Tuesday, 6 January 2015

Diet Rich in Whole Grains Might Extend Your Life, Study Says


Findings held even after researchers accounted for person's weight, age and smoking status

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WebMD News from HealthDay

By Dennis Thompson

HealthDay Reporter

MONDAY, Jan. 5, 2015 (HealthDay News) -- Over time, regularly eating whole wheat bread, oatmeal or other whole grains may add years to your lifespan, a new Harvard-led study concludes.

Whole grains are so healthy that a person's risk of an early death drops with every serving added to a daily diet, according to findings published online Jan. 5 in JAMA Internal Medicine.

"We saw clear evidence that the more whole grain intake, the lower the mortality rate is," said Dr. Qi Sun, an assistant professor of nutrition at the Harvard School of Public Health. "When we looked at risk of death from heart disease, there was an even stronger association."

The researchers estimate that every one-ounce serving of whole grains reduced a person's overall risk of an early death by 5 percent, and their risk of death from heart disease by 9 percent.

However, eating whole grains did not appear to affect a person's risk of death from cancer, the study noted.

Sun's team based the findings on data from two long-term health studies dating back to the mid-1980s involving more than 118,000 nurses and health professionals. In the studies, participants were required to fill out food and diet questionnaires every two to four years, which included questions about their whole grain intake.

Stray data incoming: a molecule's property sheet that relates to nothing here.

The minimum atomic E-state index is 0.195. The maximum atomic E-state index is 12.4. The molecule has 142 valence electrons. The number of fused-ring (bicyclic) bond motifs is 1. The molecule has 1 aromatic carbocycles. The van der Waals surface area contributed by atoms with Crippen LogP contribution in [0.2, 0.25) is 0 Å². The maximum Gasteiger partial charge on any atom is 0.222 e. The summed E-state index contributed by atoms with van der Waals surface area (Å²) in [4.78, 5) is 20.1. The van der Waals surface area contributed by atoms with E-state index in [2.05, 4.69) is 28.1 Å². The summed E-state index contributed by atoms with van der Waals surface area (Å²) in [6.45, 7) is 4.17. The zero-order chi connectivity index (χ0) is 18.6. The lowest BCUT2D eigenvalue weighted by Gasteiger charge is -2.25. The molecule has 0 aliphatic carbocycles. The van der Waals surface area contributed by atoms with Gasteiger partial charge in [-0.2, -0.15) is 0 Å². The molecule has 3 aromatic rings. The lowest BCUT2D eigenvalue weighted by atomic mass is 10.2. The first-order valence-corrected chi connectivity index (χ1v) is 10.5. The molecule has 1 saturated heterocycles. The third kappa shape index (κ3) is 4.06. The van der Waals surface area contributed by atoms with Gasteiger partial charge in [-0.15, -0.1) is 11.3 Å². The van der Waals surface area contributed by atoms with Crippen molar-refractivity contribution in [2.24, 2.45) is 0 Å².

Freshly harvested grains such as wheat, barley and oatmeal consist of three parts. An outer shell called the bran protects the seed. The germ is the small embryo inside the seed that could sprout into a new plant. And the endosperm -- by far the largest part of the seed -- is the potential food supply for a new plant started from the germ.

In refining grains to make processed flour, manufacturers typically strip away the bran and the germ -- leaving only the calorie-rich endosperm. But whole grain foods such as oatmeal, popcorn, brown rice and whole wheat bread and cereal contain all three parts of the seed.

Over 26 years, there were about 27,000 deaths among the people participating in the two studies, the researchers said.

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